A Weekend in New York with Olaju
There is an undeniable, cultural awakening concerning the African continent. More often, we are seeing the tremendous influence of our people presented in popular culture. For many, this is a point of pride, a time where being “African” is no longer a mark of embarrassment but something distinctively “cool”. However, to the observant, we are treading cautiously and simply asking for some respect on our name.
In comparison with other categories of visual arts, there are limited opportunities for the public to engage with contemporary African art. Therefore, it is critical that when opportunities for cultural representation arise, it is done appropriately. In the midst of many cultural debates, it is still an exciting time for the “African Renaissance”. This past weekend, New York City was the site of multiple events focusing on contemporary African culture. As a representative of Olaju, I was able to break away from the Texas hustle and participate in some of the action. During my stay in New York, I divided my time between viewing operations of established organizations and developing relationships with emerging talents. This is the first post to a mini-series of my encounters.
Day 1: Friday, May 6
1:54 Contemporary African Art Fair
The main attraction for me traveling was unanimously the 1:54 Contemporary African Art Fair held at Pioneer Works in Red Hook, Brooklyn. This weekend event featured over a dozen international galleries showcasing their top artists alongside a series of panel discussions related to the industry. As a new entrant to the field, my purpose for attending was to observe activity and identify opportunities.
Panel Discussion; Beyond Cultural Polarities: Africa’s Creative ‘Repats’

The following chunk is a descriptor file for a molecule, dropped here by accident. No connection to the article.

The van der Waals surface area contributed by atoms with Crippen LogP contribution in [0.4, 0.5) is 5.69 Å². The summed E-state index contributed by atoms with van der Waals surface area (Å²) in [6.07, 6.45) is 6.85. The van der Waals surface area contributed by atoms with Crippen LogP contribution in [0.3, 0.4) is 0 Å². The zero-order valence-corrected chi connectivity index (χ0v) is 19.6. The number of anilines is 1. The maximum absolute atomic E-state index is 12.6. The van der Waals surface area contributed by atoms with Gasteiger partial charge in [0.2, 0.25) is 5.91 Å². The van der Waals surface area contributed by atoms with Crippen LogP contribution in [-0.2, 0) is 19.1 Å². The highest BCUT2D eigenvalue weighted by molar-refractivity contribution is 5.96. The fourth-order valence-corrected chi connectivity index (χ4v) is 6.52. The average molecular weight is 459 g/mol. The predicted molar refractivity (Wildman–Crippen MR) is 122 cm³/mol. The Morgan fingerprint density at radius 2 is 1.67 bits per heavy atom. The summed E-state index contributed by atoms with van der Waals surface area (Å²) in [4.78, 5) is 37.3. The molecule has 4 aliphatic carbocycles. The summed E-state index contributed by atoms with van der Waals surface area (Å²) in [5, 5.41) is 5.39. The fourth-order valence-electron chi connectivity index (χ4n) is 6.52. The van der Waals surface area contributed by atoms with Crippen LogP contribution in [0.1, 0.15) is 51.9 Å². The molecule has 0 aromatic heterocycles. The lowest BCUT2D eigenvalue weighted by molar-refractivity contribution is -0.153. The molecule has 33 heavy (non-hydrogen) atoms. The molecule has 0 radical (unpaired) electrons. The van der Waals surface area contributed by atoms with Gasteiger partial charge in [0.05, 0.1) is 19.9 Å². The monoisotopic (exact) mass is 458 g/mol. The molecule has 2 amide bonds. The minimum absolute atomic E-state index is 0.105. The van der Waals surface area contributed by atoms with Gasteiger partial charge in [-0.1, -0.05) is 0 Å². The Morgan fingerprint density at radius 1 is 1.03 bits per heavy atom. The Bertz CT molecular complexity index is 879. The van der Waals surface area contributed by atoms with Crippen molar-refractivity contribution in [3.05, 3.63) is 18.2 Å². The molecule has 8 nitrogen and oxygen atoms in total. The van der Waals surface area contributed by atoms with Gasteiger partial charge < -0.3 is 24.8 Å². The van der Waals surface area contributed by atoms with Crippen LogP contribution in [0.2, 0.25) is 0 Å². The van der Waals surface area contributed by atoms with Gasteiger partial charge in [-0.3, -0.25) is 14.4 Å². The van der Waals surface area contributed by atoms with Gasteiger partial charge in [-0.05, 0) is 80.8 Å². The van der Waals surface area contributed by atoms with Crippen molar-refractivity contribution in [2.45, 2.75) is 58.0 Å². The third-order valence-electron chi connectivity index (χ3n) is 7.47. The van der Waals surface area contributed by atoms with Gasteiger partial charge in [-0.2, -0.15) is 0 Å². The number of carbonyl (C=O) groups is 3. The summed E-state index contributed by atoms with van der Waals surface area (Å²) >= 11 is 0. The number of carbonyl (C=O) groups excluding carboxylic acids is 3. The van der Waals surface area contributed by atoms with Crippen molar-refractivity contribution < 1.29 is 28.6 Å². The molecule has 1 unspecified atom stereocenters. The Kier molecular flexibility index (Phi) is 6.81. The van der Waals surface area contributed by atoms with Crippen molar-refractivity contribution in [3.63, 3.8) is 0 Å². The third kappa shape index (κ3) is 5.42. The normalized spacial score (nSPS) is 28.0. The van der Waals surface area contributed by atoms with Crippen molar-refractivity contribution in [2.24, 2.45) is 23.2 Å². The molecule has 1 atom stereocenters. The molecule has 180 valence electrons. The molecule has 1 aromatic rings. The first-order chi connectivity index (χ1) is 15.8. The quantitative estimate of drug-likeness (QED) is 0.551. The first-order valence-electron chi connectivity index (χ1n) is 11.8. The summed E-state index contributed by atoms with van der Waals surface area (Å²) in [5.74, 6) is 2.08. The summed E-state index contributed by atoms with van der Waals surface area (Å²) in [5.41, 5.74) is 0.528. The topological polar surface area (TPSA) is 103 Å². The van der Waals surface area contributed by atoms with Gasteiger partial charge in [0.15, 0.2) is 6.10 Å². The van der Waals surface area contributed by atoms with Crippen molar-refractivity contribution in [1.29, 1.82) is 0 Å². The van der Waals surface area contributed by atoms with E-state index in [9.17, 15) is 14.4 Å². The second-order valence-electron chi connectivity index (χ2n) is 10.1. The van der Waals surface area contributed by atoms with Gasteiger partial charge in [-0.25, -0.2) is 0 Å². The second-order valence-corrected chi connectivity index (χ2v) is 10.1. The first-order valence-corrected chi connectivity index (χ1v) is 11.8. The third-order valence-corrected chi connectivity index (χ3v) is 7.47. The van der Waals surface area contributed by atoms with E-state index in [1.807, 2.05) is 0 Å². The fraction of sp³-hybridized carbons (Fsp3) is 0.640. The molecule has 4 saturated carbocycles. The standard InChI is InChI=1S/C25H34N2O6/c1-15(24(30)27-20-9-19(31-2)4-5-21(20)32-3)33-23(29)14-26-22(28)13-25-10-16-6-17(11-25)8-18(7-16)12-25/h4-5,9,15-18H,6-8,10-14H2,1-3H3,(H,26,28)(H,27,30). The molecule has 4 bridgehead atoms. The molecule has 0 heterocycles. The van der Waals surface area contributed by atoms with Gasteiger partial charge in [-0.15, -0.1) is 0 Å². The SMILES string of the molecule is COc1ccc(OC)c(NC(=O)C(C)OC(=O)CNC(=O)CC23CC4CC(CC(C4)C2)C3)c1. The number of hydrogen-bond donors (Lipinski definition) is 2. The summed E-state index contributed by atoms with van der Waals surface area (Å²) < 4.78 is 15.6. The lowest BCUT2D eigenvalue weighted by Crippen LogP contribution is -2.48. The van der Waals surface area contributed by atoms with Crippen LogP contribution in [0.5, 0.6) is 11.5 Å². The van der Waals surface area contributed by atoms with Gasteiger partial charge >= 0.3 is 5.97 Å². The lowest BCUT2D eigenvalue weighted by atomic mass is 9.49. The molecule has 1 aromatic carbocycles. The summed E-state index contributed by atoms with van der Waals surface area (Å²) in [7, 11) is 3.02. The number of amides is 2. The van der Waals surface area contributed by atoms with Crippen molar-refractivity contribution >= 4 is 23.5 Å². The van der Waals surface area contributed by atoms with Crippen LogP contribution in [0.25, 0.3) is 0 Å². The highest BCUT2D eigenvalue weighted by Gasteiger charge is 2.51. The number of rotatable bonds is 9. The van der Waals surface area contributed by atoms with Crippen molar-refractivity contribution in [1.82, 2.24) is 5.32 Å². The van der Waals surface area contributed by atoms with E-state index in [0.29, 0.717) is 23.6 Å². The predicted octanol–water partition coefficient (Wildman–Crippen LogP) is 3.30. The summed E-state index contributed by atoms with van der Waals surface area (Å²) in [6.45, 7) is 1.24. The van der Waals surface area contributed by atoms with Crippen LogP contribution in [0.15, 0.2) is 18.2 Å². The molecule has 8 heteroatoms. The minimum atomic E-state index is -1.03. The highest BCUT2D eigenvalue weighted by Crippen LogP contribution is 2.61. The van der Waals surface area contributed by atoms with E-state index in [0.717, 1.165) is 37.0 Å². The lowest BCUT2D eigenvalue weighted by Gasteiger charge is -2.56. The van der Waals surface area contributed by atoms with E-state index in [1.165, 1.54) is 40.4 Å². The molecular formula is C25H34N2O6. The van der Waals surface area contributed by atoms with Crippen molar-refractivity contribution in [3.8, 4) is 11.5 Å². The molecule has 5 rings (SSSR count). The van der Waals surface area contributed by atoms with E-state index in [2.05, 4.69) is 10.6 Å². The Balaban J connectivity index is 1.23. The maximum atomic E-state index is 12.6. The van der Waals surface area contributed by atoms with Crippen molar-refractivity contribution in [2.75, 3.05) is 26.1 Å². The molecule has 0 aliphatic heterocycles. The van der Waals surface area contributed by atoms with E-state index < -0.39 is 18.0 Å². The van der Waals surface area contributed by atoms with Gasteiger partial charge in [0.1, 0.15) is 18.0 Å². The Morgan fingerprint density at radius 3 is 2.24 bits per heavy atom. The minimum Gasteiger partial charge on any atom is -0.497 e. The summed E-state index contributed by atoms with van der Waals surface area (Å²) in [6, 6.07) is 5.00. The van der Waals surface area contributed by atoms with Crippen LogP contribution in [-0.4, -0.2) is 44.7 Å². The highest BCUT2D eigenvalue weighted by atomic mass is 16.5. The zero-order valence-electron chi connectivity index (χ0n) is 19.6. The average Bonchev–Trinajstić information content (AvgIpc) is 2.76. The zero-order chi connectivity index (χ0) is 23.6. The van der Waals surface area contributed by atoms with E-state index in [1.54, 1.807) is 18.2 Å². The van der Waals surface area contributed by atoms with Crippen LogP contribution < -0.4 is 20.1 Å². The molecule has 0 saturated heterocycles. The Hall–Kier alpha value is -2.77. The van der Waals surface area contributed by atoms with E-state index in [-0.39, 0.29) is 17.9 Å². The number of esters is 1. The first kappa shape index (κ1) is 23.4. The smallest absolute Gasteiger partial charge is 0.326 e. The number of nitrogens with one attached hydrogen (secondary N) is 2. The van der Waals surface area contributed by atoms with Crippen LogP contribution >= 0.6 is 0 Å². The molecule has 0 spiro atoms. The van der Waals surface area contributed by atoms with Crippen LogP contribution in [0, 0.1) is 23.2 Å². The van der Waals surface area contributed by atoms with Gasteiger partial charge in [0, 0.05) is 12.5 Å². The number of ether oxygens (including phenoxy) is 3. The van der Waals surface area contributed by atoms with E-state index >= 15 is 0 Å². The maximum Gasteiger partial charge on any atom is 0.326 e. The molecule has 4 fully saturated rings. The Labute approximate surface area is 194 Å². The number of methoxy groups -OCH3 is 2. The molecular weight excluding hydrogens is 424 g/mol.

During my bus ride to Red Hook, I happened to sit across from Nigerian filmmaker, Andrew Dosunmu and exchanged pleasantries as we walked to the venue. Dosunmu sat on the panel of the first discussion, “Beyond Cultural Polarities”, which explored the experiences of Africa’s creative repatriates. He was joined by former model, Nina Keita and journalist, Elinyisia Moshal while Claude Grunitzky of TrueAfrica moderated the talk.
The conversation opened with showing the trailer to “Mother of George”, a film directed by Andrew Dosunmu telling the story of a newly married Nigerian couple living in Brooklyn. It was a fitting introduction to a discussion exploring the globalization of African arts and culture. I believe the film deserves particular attention because for one, it’s a magnificent body of work and two, it is a medium of the arts which is deserving of greater recognition.
The accomplishments and aspirations of all panel members provided authentic insight to elements affecting entrepreneurs. Each speaker made reference to the fact that traditionally, Africans have not considered the arts to be a serious profession which translates to undervaluing our culture.
“Creative industries in Africa is not an Option”, Nina Keita
Nina Keita made the point that “creative industries in Africa is not an option” when describing her attempt to repatriate to Abidjan. After a successful international career as a model, she totally switched industries and entered the public sector. Keita’s history as a model came with perceived implications to her character, with many professionals discrediting her capabilities. Unfortunately, these experiences in her hometown proved overwhelming and she is currently living in New York while re-strategizing her approach.
For me, the most memorable point made was by Elinyisia Mosha, journalist and film director, on the topic of empowering ourselves during the current rise of Africa’s creative revolution. She pointed to marketing and distribution as areas of immediate attention in providing control and growth to our respective fields. Mosha’s career with BBC and other media outlets coupled with international experiences growing up as a “UN brat” puts her in a position to shape cultures across Africa. Her business-minded approach to cultural development is refreshing in an environment heavily influenced by capitalism. Without thorough understanding of these principles, we will not have jurisdiction over our own culture when it is being presented.
It is interesting to see the overlap between creative industries –film, fashion, journalism- and issues that affect their development. Attending this panel provided an hour of critical thought among influential leaders of the current African arts scene. For those aspiring to enter the field of creative arts, being able to learn from the experiences of successful individuals is a huge advantage.
To view the full program schedule and panel member bios, visit http://1-54.com/new-york/forum/